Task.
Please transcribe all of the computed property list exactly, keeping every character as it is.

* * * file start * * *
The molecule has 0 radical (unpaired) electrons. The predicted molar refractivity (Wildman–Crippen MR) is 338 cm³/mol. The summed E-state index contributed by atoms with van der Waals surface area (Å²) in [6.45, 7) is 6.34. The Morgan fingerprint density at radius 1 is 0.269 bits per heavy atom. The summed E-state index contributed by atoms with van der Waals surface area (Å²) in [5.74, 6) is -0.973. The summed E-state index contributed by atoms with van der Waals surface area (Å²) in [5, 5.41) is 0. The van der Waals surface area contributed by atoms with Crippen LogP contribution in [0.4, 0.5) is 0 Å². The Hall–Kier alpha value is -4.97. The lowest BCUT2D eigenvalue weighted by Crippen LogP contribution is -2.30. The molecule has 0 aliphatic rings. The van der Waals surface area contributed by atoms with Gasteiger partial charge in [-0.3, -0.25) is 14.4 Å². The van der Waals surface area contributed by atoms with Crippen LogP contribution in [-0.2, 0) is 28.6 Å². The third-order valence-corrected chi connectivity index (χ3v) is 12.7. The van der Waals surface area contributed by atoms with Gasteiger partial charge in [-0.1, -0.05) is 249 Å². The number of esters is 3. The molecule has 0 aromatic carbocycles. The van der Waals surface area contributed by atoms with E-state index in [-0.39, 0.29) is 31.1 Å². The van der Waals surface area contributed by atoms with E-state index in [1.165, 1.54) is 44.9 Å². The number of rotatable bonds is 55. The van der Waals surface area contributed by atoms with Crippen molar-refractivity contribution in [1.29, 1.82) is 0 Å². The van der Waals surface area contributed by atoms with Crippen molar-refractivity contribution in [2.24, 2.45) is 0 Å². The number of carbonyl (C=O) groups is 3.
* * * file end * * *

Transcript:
The molecule has 0 radical (unpaired) electrons. The predicted molar refractivity (Wildman–Crippen MR) is 338 cm³/mol. The summed E-state index contributed by atoms with van der Waals surface area (Å²) in [6.45, 7) is 6.34. The Morgan fingerprint density at radius 1 is 0.269 bits per heavy atom. The summed E-state index contributed by atoms with van der Waals surface area (Å²) in [5.74, 6) is -0.973. The summed E-state index contributed by atoms with van der Waals surface area (Å²) in [5, 5.41) is 0. The van der Waals surface area contributed by atoms with Crippen LogP contribution in [0.4, 0.5) is 0 Å². The Hall–Kier alpha value is -4.97. The lowest BCUT2D eigenvalue weighted by Crippen LogP contribution is -2.30. The molecule has 0 aliphatic rings. The van der Waals surface area contributed by atoms with Gasteiger partial charge in [-0.3, -0.25) is 14.4 Å². The van der Waals surface area contributed by atoms with Crippen LogP contribution in [-0.2, 0) is 28.6 Å². The third-order valence-corrected chi connectivity index (χ3v) is 12.7. The van der Waals surface area contributed by atoms with Gasteiger partial charge in [-0.1, -0.05) is 249 Å². The number of esters is 3. The molecule has 0 aromatic carbocycles. The van der Waals surface area contributed by atoms with E-state index in [-0.39, 0.29) is 31.1 Å². The van der Waals surface area contributed by atoms with E-state index in [1.165, 1.54) is 44.9 Å². The number of rotatable bonds is 55. The van der Waals surface area contributed by atoms with Crippen molar-refractivity contribution in [1.29, 1.82) is 0 Å². The van der Waals surface area contributed by atoms with Crippen molar-refractivity contribution in [2.24, 2.45) is 0 Å². The number of carbonyl (C=O) groups is 3.